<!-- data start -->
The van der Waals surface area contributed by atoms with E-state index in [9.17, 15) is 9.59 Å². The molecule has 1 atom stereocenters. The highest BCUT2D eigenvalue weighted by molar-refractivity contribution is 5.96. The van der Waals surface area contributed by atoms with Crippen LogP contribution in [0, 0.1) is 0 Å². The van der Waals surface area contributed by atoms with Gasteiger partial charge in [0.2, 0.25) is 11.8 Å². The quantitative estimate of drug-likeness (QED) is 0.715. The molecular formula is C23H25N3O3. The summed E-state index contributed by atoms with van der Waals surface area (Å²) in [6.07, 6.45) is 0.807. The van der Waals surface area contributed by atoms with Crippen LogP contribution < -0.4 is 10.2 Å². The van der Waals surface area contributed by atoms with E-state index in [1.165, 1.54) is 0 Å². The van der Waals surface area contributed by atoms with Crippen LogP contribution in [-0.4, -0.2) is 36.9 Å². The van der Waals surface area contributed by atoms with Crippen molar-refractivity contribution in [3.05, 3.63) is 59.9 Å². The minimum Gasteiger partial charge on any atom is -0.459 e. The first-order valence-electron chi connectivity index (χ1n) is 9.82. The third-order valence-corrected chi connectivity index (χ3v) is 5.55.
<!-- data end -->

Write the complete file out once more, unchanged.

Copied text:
The van der Waals surface area contributed by atoms with E-state index in [9.17, 15) is 9.59 Å². The molecule has 1 atom stereocenters. The highest BCUT2D eigenvalue weighted by molar-refractivity contribution is 5.96. The van der Waals surface area contributed by atoms with Crippen LogP contribution in [0, 0.1) is 0 Å². The van der Waals surface area contributed by atoms with Gasteiger partial charge in [0.2, 0.25) is 11.8 Å². The quantitative estimate of drug-likeness (QED) is 0.715. The molecular formula is C23H25N3O3. The summed E-state index contributed by atoms with van der Waals surface area (Å²) in [6.07, 6.45) is 0.807. The van der Waals surface area contributed by atoms with Crippen LogP contribution < -0.4 is 10.2 Å². The van der Waals surface area contributed by atoms with E-state index in [1.165, 1.54) is 0 Å². The van der Waals surface area contributed by atoms with Crippen LogP contribution in [-0.4, -0.2) is 36.9 Å². The van der Waals surface area contributed by atoms with Crippen molar-refractivity contribution in [3.05, 3.63) is 59.9 Å². The minimum Gasteiger partial charge on any atom is -0.459 e. The first-order valence-electron chi connectivity index (χ1n) is 9.82. The third-order valence-corrected chi connectivity index (χ3v) is 5.55.